Those sympathizers of the Palestinian cause were not all Palestinians, but most seemed to be of Arab or Muslim descent.

A Palestinian national in the Middle East recently explained to CNN anchors how U.S. support (including financial) of Israel is angering “not only Palestinians, but Arabs and Muslims”. Rep. Rashida Tlaib, the sole Palestinian-American in Congress, accused the Biden administration of funding a “genocide against Palestinians. In a statement released shortly after the Hamas attacks, Tlaib noted that “American Muslims and Arab Americans do not feel represented by our government right now.” She warned Biden: “Your war and destruction only approach has opened my eyes and many Palestinian Americans and Muslims Americans like me. We will remember where you stood.”

In his address to the nation following his trip to Israel, President Biden reassured “the Muslim American community, the Arab American community, the Palestinian American community” and all those who are hurting: “I want you to know I see you. You belong. And I want to say this to you: You’re all America. You’re all America.”

This is, indeed, America today. The immigrants who made America are now joined by new immigrants who could very well change this country for good.

For a clearer picture of the Muslim refugees (including Palestinians) resettled in the United States from FY 2010 through FY 2023 (available data dates back to FY 2010), a snapshot of our current or future “Muslim American community” is displayed below: The number and religion of Palestinian refugees admitted through the U.S. Refugee Resettlement Program during FY 2010-2023 (October 1, 2009, through September 30, 2023); the number and religion of all refugees by fiscal year; as well as a count by nationality of Muslim refugees resettled here during that same period. All data was retrieved from the Refugee Processing Center portal.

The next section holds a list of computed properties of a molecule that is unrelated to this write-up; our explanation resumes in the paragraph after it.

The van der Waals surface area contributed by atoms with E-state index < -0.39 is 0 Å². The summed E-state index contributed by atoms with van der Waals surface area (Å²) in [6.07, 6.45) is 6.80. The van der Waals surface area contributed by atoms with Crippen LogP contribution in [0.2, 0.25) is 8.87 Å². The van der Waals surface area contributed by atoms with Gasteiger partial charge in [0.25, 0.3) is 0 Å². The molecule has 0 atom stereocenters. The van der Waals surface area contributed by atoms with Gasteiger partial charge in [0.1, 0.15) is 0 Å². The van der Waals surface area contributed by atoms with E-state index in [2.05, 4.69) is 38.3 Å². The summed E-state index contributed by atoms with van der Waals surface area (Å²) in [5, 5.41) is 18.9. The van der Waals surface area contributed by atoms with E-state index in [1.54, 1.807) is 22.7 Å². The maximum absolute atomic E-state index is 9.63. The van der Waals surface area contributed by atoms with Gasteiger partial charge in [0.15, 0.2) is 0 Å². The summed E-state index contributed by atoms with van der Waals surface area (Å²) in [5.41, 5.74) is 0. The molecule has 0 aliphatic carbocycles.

The top nationalities of Muslim refugees resettled here these past 13 years are: Iraq, Somalia, Syria, Burma (Myanmar), Afghanistan, Sudan, Ethiopia, the Democratic Republic of Congo (DRC), Eritrea, Pakistan, Palestine, and Iran. Refugees from these countries are mostly Muslims except for nationals of the DRC, Burma, Eritrea, and Iran who are mostly Christians. (This tendency is changing for Burma; the past couple of fiscal years saw a higher proportion of Muslim Burmese refugees than Christian ones.)

Religion of All Refugees (FY 2010-FY 2023)

  • Christianity: 338,893 (48.6 percent)
  • Islam: 240,979 (34.5 percent)
  • Hinduism: 41,030 (5.9 percent)
  • Buddhism: 39,442 (5.6 percent)
  • Judaism: 1,685 (0.2 percent)
  • Non-Affiliated + Other= 35,855 (5.2 percent)
  • Total Refugees: 697,884

Religion of Palestinian Refugees (FY 2010-FY 2023)


  • Islam: 2,000 (99.7 percent)
  • Christianity: 5 (0.3 percent)
  • Total: 2,005

Gaza Strip

  • Islam: 7 (100 percent)
  • Christianity: 0
  • Total: 7

Total: 2,012

(Click here for a larger image)